And when I first saw Steve [Paxton] teaching a contact class (or maybe I was in it), it may have been the first time that I saw it, the image he gave was following a sensational track05:16. And that was very very significant, instantly significant to me as a different motivation for moving. I guess, actually, the images I would choose to work from, when I say they weren’t a source, [I mean] they didn’t provide a reason for moving that [could be] intuitive and internally navigated. But the idea of following something was brand new to me. And the other striking thing was that he was proposing to follow a sensation in the body—very specifically, weight. And so, it seemed like the images that opened up a world of imagery came from the body—that I felt came from the body. [They were] literally physical [forces] that were undeniable. They just existed. I always cite that the difference for me at that point [was] that other techniques that I had bumped into, [for example,] the release technique, often had images like dangling from strings or lines moving through the body, and they seemed like paste-ons. They didn’t come from my body, and I completely rejected them. I just wasn’t interested. They didn’t provoke anything in my imagination, or provoke any movement. So I had a blind spot for images that that seemed pasted on to the body. And Steve’s teaching of contact at that time was the first sensation-based technique that I had come across. I don’t know whether there were any others …

And I’m trying to think if there were any intervening stages, but touch as a signal or transmission of movement was very compelling to me from a film I had seen of uh Gregory Bateson's [Trance and Dance in Bali, by Gregory Bateson and Margaret Mead, 1952]. In Bali, a master teacher is teaching a dancer a dance through touch. However true or untrue that was, it seemed very immediate to me—a very immediate kind of transmission, like the body as a puppet. Because of course I had been touched in my dance classes since I was a little girl, but it never felt like an experience. I didn’t quite know what the touch was about …It was more corrective. That’s how it felt. And that was the other thing about images that I came across in trainings—they all seemed corrective whether they were verbal images or touch signals, and it seemed like I just wasn’t interested in correcting anything. So that cut out a lot of input that I felt was edging in that direction.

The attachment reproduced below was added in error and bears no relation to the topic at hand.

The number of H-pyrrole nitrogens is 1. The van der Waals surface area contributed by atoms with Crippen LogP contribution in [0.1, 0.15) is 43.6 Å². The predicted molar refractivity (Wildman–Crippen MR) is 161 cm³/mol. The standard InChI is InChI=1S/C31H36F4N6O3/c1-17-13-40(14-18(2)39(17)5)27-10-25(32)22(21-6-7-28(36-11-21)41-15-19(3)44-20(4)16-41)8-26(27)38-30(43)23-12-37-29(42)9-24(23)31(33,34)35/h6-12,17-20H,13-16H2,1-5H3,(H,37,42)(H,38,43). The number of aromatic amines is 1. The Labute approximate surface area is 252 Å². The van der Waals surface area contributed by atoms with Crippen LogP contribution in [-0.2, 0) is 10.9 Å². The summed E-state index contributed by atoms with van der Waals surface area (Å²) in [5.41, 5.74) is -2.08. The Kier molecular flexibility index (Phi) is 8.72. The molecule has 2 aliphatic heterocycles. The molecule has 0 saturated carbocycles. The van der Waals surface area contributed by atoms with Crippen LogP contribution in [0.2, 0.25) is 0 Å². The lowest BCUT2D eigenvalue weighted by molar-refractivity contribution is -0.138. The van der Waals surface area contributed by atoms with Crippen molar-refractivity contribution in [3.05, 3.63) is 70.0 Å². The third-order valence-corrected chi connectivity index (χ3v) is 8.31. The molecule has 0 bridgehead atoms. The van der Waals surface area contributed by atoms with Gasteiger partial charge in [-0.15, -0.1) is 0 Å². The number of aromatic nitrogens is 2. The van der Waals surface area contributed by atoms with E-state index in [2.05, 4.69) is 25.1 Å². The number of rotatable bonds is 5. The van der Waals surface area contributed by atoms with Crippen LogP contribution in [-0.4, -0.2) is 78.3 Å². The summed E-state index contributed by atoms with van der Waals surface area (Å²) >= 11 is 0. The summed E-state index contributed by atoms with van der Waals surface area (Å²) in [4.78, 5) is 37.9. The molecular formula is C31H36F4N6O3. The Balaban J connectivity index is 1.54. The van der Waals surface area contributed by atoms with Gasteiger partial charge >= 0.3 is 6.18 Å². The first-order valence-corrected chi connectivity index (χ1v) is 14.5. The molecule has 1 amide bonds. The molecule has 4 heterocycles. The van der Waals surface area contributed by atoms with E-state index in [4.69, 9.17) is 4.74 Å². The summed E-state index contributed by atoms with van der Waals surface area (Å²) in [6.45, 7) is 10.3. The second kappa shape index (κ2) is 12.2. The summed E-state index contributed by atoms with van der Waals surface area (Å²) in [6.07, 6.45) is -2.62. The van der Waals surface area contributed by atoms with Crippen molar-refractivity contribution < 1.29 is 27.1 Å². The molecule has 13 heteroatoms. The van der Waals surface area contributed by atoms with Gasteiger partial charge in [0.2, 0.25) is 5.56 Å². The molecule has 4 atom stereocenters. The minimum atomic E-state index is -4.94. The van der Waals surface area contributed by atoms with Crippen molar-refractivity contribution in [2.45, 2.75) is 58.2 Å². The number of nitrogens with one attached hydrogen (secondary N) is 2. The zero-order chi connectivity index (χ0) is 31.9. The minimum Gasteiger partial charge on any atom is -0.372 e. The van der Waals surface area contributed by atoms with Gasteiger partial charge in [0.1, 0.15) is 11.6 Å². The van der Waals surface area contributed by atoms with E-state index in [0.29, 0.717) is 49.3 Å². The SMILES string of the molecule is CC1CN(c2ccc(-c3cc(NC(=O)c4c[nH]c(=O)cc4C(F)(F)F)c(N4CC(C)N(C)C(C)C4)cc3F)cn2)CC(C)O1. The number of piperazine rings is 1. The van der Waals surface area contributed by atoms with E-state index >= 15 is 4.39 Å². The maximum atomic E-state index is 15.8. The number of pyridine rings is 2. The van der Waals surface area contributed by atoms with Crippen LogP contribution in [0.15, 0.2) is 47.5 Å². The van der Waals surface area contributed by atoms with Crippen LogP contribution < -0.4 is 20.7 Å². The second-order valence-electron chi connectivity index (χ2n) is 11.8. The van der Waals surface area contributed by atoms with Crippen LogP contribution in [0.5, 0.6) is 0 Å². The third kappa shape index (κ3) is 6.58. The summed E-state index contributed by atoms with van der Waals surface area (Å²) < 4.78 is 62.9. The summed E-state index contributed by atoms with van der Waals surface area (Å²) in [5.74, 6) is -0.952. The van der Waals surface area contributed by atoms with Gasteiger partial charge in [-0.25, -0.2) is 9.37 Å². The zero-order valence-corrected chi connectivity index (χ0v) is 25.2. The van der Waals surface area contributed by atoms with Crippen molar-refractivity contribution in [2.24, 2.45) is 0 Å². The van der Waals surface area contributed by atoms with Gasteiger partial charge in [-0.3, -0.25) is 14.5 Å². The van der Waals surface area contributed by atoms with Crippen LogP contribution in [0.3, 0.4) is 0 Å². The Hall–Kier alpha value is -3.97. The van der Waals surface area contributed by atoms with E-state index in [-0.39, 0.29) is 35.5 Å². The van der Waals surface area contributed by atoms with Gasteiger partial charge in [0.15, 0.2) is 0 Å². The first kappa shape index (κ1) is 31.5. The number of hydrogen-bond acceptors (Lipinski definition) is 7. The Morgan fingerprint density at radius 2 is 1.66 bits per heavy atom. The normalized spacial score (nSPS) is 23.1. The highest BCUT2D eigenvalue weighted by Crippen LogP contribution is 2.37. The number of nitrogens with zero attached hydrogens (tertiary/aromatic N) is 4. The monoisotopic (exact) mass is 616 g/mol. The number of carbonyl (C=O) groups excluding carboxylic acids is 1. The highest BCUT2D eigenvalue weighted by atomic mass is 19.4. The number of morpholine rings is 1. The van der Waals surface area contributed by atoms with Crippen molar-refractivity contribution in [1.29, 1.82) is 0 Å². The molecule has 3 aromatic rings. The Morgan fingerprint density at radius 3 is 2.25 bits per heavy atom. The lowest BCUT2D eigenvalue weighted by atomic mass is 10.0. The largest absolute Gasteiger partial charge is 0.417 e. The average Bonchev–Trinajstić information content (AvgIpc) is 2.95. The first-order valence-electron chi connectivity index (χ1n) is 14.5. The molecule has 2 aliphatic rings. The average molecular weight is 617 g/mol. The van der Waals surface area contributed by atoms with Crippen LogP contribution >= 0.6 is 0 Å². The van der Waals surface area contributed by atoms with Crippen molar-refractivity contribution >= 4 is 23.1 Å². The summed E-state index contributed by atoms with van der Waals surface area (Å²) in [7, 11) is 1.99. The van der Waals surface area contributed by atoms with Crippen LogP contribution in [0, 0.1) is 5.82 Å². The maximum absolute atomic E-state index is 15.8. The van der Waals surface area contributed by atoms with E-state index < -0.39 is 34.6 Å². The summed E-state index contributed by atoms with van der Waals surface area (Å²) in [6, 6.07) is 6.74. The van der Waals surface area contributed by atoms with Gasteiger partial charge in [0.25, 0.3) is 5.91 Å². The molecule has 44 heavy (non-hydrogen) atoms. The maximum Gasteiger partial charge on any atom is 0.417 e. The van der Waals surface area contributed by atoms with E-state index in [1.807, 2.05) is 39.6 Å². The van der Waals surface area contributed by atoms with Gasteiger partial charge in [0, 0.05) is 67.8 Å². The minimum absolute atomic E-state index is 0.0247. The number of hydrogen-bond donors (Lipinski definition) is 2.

So, when I was working with video, because this started to come at around the same time as bumping into Steve’s teaching of contact improvisation, the language of the camera10:54 was so much about tracking, following, like following the environment as a map, and letting its features give you instructions for the pathway of the journey. I found many analogies internally to that sensation of tracking my interest through the camera and tracking my interest through following sensations in my body. So 'mapping' as an image in itself became very endless, very rich! It was just never-ending what kinds of maps you could access and follow, and it felt like a teaching in itself, which is basically what I think happens anyway. You have to teach yourself what you’re trying to learn. And you have to access your own patterns in order to shift them in some direction or another. And in a way I felt like that was the image—that images were actually maps. Whatever image that came from any of my senses was a kind of a map to follow, and so it liberated me from thinking about making up anything, that there was nothing to make up, and that following any map had a [resulting] nature ( …).